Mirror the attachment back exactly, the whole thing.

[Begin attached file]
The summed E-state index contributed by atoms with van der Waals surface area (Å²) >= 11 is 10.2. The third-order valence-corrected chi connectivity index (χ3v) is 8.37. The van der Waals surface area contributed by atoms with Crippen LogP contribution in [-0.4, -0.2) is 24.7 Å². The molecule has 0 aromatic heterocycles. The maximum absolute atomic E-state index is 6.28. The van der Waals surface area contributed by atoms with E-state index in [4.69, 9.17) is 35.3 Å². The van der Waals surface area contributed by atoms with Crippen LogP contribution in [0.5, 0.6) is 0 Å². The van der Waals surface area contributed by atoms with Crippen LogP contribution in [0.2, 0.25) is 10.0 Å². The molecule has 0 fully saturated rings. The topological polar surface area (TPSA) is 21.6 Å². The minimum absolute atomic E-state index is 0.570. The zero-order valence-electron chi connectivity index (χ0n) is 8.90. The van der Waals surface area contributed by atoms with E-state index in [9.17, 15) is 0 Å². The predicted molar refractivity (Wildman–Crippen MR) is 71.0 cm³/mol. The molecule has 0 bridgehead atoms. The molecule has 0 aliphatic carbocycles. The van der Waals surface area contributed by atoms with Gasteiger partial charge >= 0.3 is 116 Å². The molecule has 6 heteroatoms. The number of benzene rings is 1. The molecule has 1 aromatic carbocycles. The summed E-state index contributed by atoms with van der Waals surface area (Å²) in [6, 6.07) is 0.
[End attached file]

The summed E-state index contributed by atoms with van der Waals surface area (Å²) >= 11 is 10.2. The third-order valence-corrected chi connectivity index (χ3v) is 8.37. The van der Waals surface area contributed by atoms with Crippen LogP contribution in [-0.4, -0.2) is 24.7 Å². The molecule has 0 aromatic heterocycles. The maximum absolute atomic E-state index is 6.28. The van der Waals surface area contributed by atoms with E-state index in [4.69, 9.17) is 35.3 Å². The van der Waals surface area contributed by atoms with Crippen LogP contribution in [0.5, 0.6) is 0 Å². The van der Waals surface area contributed by atoms with Crippen LogP contribution in [0.2, 0.25) is 10.0 Å². The molecule has 0 fully saturated rings. The topological polar surface area (TPSA) is 21.6 Å². The minimum absolute atomic E-state index is 0.570. The zero-order valence-electron chi connectivity index (χ0n) is 8.90. The van der Waals surface area contributed by atoms with E-state index in [9.17, 15) is 0 Å². The predicted molar refractivity (Wildman–Crippen MR) is 71.0 cm³/mol. The molecule has 0 bridgehead atoms. The molecule has 0 aliphatic carbocycles. The van der Waals surface area contributed by atoms with Gasteiger partial charge >= 0.3 is 116 Å². The molecule has 6 heteroatoms. The number of benzene rings is 1. The molecule has 1 aromatic carbocycles. The summed E-state index contributed by atoms with van der Waals surface area (Å²) in [6, 6.07) is 0.